Hesper and Luther Little - The "Ghost Ships" of Wiscasset, Maine
Sailing ships like homes are imbued with the past and the presence of the souls that served, suffered and died on them.
Sometimes we can reconstruct in a very superficial way who and what happened in a home or on a sailing ship.
Life was very different in the time of these wooden ships.
This excellent video gives us a glimpse of that time and those people.
Video from Part-Time Explorer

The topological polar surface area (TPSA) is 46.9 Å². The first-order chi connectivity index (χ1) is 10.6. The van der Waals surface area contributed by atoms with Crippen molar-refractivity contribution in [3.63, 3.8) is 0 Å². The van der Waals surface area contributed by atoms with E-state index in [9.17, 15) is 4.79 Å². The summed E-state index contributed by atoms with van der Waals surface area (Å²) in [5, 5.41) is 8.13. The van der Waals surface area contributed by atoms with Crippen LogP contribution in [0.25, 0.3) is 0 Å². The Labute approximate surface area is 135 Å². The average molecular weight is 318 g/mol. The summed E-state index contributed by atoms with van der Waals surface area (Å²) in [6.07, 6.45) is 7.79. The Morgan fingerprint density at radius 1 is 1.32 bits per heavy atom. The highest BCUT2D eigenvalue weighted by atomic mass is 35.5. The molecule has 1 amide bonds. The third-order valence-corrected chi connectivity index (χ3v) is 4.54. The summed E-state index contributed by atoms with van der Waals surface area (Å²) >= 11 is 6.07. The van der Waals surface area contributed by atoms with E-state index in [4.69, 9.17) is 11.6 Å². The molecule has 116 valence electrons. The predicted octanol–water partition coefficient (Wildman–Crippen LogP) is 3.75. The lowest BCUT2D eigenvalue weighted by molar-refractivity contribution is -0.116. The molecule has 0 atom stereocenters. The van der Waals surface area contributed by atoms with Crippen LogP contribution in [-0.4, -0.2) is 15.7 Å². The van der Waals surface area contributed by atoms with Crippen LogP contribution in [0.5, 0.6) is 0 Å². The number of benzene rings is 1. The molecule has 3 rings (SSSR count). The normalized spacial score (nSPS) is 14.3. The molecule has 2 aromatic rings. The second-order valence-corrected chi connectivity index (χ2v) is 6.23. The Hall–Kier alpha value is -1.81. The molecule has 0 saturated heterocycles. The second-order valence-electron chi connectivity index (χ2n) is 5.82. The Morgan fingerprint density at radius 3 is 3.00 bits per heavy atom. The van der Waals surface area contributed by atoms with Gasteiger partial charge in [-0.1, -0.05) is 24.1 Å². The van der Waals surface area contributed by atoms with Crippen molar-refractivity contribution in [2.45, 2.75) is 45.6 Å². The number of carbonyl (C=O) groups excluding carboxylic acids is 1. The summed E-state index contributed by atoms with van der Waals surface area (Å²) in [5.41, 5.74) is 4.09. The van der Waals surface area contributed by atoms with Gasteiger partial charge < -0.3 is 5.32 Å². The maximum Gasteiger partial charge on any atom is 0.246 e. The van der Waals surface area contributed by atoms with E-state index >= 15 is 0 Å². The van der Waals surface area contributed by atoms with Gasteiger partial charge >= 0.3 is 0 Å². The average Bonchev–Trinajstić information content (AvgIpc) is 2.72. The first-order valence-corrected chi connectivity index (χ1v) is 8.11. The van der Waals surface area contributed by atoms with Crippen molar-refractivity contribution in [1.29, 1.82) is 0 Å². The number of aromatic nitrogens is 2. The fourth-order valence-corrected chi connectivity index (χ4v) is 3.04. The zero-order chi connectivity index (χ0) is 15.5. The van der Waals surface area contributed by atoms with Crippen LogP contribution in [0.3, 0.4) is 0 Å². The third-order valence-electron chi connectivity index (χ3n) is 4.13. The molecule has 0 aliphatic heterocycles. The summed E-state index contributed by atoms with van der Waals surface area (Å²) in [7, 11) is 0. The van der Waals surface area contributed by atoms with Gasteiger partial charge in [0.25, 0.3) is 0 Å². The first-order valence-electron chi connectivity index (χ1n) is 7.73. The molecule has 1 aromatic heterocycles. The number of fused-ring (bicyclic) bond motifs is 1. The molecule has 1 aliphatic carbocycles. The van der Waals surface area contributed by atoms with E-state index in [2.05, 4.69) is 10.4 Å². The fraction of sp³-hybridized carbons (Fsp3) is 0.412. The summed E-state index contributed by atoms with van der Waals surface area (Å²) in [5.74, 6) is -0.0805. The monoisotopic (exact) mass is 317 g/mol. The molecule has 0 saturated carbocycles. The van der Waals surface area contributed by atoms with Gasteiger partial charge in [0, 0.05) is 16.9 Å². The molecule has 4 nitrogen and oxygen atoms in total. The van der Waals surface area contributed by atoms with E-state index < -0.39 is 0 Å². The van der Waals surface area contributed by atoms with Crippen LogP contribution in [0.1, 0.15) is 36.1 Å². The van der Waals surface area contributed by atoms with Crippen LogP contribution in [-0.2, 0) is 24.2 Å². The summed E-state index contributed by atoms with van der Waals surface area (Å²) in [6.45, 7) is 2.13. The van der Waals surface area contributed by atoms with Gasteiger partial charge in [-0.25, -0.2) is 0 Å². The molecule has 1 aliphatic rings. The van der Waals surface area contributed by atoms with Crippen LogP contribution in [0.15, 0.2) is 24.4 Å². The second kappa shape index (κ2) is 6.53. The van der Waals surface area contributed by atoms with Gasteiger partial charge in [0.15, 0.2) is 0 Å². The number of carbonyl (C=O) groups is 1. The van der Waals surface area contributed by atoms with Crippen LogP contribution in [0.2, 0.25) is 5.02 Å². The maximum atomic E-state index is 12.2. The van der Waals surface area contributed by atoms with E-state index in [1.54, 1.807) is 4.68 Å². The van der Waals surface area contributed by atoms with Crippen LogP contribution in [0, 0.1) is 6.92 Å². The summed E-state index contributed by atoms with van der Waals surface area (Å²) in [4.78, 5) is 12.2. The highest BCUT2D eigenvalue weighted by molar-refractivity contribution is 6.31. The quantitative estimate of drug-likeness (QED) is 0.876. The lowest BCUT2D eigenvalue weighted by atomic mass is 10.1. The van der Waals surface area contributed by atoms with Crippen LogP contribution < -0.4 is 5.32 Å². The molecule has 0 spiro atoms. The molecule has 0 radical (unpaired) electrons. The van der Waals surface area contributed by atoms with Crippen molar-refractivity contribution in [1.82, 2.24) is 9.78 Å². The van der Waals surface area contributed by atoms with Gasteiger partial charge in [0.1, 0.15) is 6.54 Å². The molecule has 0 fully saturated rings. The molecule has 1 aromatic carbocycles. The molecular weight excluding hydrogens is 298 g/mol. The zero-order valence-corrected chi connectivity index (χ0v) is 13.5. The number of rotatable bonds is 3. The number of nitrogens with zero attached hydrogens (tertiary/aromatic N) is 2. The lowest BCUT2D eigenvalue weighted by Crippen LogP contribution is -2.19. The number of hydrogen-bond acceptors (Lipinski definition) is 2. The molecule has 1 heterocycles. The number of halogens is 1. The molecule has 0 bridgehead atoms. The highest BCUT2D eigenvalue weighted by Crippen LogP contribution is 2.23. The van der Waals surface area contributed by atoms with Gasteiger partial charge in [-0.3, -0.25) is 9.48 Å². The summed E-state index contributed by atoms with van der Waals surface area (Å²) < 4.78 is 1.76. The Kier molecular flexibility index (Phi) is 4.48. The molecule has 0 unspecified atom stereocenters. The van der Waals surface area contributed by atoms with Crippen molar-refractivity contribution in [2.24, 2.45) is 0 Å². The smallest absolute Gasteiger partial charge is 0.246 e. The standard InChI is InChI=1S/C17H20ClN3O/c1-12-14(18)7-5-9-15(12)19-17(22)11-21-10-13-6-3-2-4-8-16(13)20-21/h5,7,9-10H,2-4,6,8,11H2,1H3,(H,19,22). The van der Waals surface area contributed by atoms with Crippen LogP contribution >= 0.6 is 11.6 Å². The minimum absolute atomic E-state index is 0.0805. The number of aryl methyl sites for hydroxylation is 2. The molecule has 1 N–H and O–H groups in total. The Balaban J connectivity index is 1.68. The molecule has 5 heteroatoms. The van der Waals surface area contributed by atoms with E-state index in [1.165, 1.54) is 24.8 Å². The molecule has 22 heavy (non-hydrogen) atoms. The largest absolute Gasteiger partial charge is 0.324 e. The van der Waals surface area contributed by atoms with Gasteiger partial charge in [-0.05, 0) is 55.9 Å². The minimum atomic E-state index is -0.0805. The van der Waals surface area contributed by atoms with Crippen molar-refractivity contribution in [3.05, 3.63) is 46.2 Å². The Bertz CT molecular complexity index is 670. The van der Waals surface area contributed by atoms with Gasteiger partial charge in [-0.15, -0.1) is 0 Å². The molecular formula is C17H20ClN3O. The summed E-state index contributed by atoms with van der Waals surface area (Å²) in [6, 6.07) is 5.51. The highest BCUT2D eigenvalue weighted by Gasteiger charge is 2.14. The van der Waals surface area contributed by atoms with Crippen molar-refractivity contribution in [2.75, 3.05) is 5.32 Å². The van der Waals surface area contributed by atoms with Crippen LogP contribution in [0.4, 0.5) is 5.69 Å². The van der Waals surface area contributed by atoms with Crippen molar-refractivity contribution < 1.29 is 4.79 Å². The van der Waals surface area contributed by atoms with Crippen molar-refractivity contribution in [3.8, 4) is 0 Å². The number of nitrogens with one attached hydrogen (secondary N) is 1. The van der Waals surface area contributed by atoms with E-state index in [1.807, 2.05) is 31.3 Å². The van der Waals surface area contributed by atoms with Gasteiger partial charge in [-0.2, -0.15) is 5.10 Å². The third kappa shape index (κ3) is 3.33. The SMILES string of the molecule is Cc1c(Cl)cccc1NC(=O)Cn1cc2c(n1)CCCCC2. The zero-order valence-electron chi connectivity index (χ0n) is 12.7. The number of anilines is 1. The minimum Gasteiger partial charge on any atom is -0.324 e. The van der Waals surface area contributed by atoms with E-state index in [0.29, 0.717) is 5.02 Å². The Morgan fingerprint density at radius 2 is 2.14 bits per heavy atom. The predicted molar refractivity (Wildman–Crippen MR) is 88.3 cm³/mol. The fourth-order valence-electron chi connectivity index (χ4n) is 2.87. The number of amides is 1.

"They’ve been called the ghost ships of Wiscasset. It’s been said that they were once the most photographed ships in the world. Whatever you want to call them, out of the over 500 built, the Hesper and Luther Little were the very last of the four masted wooden ships that once sailed the coastal waters of North America. This is the story of two sister ships that were created in the same yard, and launched only a few months apart. They sailed completely separate careers under the same company, ultimately being reunited in their long, drawn out fates on the shores of Maine. The true history of these ships is becoming mythology and lore. In researching, I’ve found heated newspaper articles arguing over which ship was which. I’ve found conflicting accounts as to what shipyards built them. I’ve found debates over their namesakes or even why they were abandoned. I’ve gone back to original materials from the time, found interviews with people involved, and researched the backgrounds of it to remove confusion and return to the original facts. A special thank you to Gordon Bok for his song about the Wiscasset Schooners. Gordon's work can be found at http://www.timberheadmusic.com/ Thank you as well to Smithsonian Folkways for the recording Lastly, a thank you to the Wiscasset Public Library for sharing their archive with me: https://wiscasset.lib.me.us/" from video introduction